Chapter 34
Conflict and the Laws of Nature Theme Icon
...it’s better for him to be outwardly friendly to their new master. They nod at Boldwood, who is passing by, his face colorless: Gabriel notices his despair, which matches his own. (full context)
Chapter 37
Conflict and the Laws of Nature Theme Icon
Pride and Penance Theme Icon
Soon Gabriel too returns home. He passes Boldwood, and they each comment on the other’s haggard appearance. Gabriel says he’s been working on... (full context)
Conflict and the Laws of Nature Theme Icon
Finally Boldwood does admit that he’s been out of sorts lately. Gabriel says he did think Bathsheba... (full context)
Chapter 40
Women in a Man’s World Theme Icon
...to her: at times she wonders what life would have been like with him, or Boldwood, but she’s not often subject to such musings. Then she sees Boldwood approach Gabriel across... (full context)
Epic Allusion, Tragedy, and Illusions of Grandeur Theme Icon
Conflict and the Laws of Nature Theme Icon
Women in a Man’s World Theme Icon
...asks what color her hair was; he can’t remember. He repeats everything he heard from Boldwood and Gabriel, and says he imagines she might have died simply from exposure. Bathsheba intently... (full context)
Chapter 41
Epic Allusion, Tragedy, and Illusions of Grandeur Theme Icon
The village has learned the rumor of Fanny Robbin’s death, but thanks to Gabriel’s and Boldwood’s discretion, no one knows her young man was Troy. Gabriel hopes it will stay silent... (full context)
Chapter 42
Epic Allusion, Tragedy, and Illusions of Grandeur Theme Icon
Women in a Man’s World Theme Icon
Pride and Penance Theme Icon
...hours. She can imagine a connection between herself and Fanny’s possible tragedy, which Gabriel and Boldwood could not suspect, since they didn’t know she met Fanny on the road the Saturday... (full context)
Chapter 47
Conflict and the Laws of Nature Theme Icon
Pride and Penance Theme Icon
...ask another for help finding Mrs. Troy: her husband has drowned. Bathsheba gasps, then faints. Boldwood, who’s been watching, caches her. As they hear that a coast guard found Troy’s clothes,... (full context)
Conflict and the Laws of Nature Theme Icon
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Boldwood gathers his senses, still thinking of the feeling of Bathsheba in his arms. He offers... (full context)
Chapter 48
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Boldwood lives secluded: it’s whispered that forgetfulness has nothing to do with the strange neglect that... (full context)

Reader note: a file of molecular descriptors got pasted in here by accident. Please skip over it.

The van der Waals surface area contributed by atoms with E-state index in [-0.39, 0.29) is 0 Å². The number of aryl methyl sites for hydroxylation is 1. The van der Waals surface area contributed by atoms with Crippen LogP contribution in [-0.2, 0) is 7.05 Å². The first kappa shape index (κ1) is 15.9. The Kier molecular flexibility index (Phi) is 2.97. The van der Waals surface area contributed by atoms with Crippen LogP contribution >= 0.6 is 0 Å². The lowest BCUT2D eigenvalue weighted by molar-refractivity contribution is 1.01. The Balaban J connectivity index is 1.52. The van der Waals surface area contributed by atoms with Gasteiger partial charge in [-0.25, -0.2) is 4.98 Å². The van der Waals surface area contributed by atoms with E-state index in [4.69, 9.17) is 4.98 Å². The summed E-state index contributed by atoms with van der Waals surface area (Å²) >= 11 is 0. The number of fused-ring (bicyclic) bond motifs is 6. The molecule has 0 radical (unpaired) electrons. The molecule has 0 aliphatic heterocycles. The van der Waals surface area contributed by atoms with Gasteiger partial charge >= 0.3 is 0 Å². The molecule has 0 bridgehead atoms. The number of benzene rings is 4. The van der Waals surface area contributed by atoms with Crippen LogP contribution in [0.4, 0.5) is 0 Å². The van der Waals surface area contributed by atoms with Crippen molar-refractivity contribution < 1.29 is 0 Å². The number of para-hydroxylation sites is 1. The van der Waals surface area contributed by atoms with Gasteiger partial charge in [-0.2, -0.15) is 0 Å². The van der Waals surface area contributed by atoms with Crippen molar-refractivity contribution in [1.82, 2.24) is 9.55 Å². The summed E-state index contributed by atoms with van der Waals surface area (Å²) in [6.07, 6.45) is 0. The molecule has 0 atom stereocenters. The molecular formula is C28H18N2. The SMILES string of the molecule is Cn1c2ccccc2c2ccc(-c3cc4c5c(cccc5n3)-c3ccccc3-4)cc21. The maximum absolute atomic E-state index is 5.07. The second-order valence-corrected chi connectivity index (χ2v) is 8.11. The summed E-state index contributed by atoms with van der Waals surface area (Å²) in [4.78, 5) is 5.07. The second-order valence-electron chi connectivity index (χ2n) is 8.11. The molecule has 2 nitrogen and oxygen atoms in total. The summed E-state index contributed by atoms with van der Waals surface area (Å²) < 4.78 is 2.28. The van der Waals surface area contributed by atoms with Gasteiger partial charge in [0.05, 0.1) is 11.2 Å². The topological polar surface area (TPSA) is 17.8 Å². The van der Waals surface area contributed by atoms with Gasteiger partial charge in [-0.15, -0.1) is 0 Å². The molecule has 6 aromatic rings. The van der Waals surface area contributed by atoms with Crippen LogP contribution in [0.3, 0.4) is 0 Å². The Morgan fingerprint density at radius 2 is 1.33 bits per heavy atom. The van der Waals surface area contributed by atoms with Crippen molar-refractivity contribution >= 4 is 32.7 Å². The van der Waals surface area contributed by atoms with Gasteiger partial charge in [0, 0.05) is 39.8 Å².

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Boldwood, meanwhile, has begun to nourish a renewed hope regarding Bathsheba, who has now been persuaded... (full context)
Chapter 49
Epic Allusion, Tragedy, and Illusions of Grandeur Theme Icon
Conflict and the Laws of Nature Theme Icon
...Fair takes place, the annual sheep fair that draws crowds from far away. Bathsheba’s and Boldwood’s flocks require a great deal of attention to make it there, though Weatherbury isn’t as... (full context)
Conflict and the Laws of Nature Theme Icon
...is curious to see Turpin, the grandest show in the fair. As she waits outside, Boldwood comes up to her and asks her nervously about her sheep. They begin to talk... (full context)
Women in a Man’s World Theme Icon
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...a cut in the tent cloth so as to peer in from above: she’s with Boldwood, and Troy feels another unexpected jolt of attraction. But he again thinks of her pride... (full context)
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Bathsheba thanks Boldwood for her cup of tea, and she insists on paying for it herself. Suddenly Pennyways... (full context)
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Boldwood offers to destroy the note, but Bathsheba says carelessly that it would be unjust not... (full context)
Chapter 50
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Since Poorgrass is now suffering from his ‘multiplying eye,’ and Gabriel is busy, Bathsheba accepts Boldwood’s offer to ride aside her as she drives home herself. She’d rather have Gabriel’s company,... (full context)
Women in a Man’s World Theme Icon
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Suddenly, Boldwood asks if Bathsheba will marry again some day. She says she hasn’t thought of it,... (full context)
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Boldwood asks if Bathsheba likes or respects him. She says it’s difficult to define her feelings... (full context)